Selected Writings of Gandhi

Journalist Gandhi

(Selected Writings of Gandhi)

Table of Contents

About This Book

Compiled by : T. K. Somaiya
Gandhi Book Center,
Bombay Sarvodaya Mandal,
299, Tardeo Road,
Nana Chowk, Mumbai 400 007
First Edition : August 1994
Published by : Jitendra T. Desai,
Navajivan Publishing House,
Ahemadabad - 380 014,
Printed by : Yash Printers
140/L, Kalbadevi Road,
Mumbai 400 002



Chapter 21: Capitalism and Strikes

How should capital behave when labour strikes? This question is in the air and has great importance at the present moment. One way is that suppression named or nicknamed 'American'. It consists in suppression of labour through organized goondaism (hooliganism). Everybody would consider this as wrong and destructive. The other way, right and incurable, consists in considering every strike on its merits and giving labour its due- not what capital considers as due but what labour itself would so consider and enlightened public opinion acclaim as just.
One preliminary question will justly arise: why should there be a strike at all in any well-regulated concern? Strikes ought to be impossible when there is perfect understanding between capital and labour, mutual respect and recognition of equality. And since differences there would be sometimes between employers and employed even in the best-regulated concerns, why should there not be a system of arbitration between the parties so that they will always readily carry out in perfect good faith awards of arbitrators?
But we have to consider things not as they should be but as they are. As time progresses, the labour world is getting more insistent in its demands which are daily increasing, and it does not hesitate to resort to violence in its impatient enforcement of those demands. New methods of forcing them are being employed. Workers do not hesitate to injure the property of the employers, dislocate machinery, harass old men and women who would not join the strike and forcibly keep out blacklegs. In these circumstances, how are the employers to behave?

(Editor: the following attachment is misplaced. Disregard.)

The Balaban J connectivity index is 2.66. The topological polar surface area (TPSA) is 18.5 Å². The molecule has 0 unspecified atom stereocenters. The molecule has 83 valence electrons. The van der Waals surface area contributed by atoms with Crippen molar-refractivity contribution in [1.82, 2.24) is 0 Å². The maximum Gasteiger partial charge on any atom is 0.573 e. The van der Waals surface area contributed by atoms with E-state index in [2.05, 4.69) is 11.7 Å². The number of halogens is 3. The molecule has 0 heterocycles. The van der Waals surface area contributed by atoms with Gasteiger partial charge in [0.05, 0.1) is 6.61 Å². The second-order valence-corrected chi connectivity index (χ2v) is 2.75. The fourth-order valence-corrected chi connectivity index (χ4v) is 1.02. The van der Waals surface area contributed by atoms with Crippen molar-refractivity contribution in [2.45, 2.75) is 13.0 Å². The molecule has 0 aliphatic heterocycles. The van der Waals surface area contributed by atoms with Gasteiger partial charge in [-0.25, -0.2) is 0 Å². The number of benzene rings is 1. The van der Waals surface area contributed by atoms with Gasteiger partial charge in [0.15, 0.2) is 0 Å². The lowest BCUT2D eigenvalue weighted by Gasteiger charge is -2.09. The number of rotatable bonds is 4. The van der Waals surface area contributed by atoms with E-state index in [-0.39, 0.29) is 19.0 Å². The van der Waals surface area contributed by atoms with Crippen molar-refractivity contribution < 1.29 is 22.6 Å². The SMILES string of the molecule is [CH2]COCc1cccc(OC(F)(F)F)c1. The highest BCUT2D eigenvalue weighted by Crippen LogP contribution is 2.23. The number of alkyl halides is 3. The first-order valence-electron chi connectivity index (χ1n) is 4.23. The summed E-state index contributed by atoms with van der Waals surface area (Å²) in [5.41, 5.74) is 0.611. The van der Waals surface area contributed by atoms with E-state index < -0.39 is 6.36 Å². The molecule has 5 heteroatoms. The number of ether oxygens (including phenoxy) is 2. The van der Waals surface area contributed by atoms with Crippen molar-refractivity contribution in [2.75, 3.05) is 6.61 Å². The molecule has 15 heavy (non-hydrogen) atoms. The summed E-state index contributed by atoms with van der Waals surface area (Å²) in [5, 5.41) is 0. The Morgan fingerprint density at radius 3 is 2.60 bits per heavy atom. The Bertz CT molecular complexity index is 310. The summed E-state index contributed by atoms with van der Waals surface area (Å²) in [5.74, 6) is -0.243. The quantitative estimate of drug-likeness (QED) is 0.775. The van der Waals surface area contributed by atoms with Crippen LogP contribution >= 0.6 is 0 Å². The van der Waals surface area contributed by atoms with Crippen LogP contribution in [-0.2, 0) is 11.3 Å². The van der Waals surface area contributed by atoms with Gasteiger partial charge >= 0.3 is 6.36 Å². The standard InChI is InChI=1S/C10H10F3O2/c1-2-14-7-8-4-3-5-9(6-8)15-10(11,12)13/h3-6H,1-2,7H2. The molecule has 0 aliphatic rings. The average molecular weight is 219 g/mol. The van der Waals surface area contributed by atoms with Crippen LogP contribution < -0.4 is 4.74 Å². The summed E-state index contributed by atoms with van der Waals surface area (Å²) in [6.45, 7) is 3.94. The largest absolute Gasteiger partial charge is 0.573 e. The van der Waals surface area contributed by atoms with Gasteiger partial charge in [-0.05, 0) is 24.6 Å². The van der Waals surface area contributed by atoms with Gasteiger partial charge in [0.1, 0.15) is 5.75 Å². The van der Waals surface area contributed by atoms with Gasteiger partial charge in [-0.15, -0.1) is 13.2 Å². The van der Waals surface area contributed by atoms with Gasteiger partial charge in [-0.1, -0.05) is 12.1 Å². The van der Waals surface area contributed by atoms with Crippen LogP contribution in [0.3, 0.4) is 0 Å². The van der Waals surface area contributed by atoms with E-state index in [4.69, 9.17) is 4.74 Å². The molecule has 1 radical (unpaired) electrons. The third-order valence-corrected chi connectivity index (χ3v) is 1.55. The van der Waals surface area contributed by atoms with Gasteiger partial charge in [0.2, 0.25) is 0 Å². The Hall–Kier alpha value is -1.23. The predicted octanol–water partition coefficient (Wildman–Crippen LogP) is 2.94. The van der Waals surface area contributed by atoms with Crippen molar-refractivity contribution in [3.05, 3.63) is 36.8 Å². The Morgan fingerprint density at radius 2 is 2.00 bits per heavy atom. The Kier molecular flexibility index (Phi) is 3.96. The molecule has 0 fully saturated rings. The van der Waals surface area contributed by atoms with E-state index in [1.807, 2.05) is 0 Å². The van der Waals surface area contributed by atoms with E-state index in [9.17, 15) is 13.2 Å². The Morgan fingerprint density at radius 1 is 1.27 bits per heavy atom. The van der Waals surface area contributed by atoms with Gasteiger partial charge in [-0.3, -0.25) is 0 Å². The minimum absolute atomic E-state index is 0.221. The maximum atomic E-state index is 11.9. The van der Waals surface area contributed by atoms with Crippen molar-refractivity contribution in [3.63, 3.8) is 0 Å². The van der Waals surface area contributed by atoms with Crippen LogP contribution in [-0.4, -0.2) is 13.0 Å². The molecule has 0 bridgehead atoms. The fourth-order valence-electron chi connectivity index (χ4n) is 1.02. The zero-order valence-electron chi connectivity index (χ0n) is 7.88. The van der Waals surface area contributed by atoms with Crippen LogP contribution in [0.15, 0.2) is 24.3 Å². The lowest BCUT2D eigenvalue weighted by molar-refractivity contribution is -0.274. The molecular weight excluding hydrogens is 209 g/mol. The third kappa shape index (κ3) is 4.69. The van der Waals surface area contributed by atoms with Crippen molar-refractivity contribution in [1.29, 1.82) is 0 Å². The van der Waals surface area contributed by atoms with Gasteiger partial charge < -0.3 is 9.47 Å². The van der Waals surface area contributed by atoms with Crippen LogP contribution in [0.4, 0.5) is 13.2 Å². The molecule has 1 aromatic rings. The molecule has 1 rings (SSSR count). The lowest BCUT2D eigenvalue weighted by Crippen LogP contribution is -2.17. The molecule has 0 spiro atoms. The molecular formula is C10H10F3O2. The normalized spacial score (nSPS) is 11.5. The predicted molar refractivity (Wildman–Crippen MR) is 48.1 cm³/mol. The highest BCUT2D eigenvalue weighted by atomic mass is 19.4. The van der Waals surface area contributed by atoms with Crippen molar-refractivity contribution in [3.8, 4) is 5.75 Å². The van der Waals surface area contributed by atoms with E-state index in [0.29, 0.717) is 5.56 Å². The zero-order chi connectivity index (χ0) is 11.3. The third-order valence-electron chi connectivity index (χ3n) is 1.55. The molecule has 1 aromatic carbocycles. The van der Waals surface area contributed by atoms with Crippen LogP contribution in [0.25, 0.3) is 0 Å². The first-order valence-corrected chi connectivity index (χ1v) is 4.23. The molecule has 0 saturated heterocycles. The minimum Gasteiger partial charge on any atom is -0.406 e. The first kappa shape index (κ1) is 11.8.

In my opinion, employers and employed are equal partners even if employees are not considered superior. But what we see today is the reverse. The reason is that the employers harness intelligence on their side. They have the superior advantage which concentration of capital brings with it and they know how to make use of it. One individual rupee has very little potency but when money combines as capital, the combine derives a power different from and far in excess of the mere sum total of the individual rupees.  A million drops individually are negligible. But in combination they make the ocean carrying on its bosom a fleet of ocean hounds. Whilst capital in India is fairly organized, labour is still in a more or less disorganized condition in spite of unions and their federations. Therefore, it lacks the power that true combination gives.
Moreover, it lacks intelligence, so much so that individuals fight against individuals, unions against unions. Lack of intelligence leads to its exploitation by selfish and unscrupulous men even to the point of creating and promoting mischief. They know no better, being ignorant of the secret non-violence. The net result is that the workers suffer. If labour were to understand the working of non-violence, the power generated by combination would any day exceed the power of dead metal in the hands of a few capitalists.
Hence my advice to the employers would be that they should willingly regard workers as the real owners of the concern which they fancy they have created. They should further regard it as their duty to equip the employees with sound education that would draw out the intelligence dormant in them and gladly promote and welcome the power that this combination of the workers gives them.
This noble work cannot be done in a day by the employers. Meanwhile, what should those do who have to face the destruction wrought by strikers in their concerns? It would unhesitatingly advice such employers that they should once offer the strikers full control of the concern which is as much the strikers as theirs. They will vacate their premises not in a huff but because it is right, and to show their goodwill they would offer the employers will find in the end that they will lose nothing. Indeed their right action will disarm opposition and they will earn the blessings of their men. They will have made proper use of their capital. I would not consider such action as benevolent. It would be an intelligent use by the capitalists of their resources and honest dealing in regard to the employees whom they would have convert into honourable partners.

Harijan 23-3-1936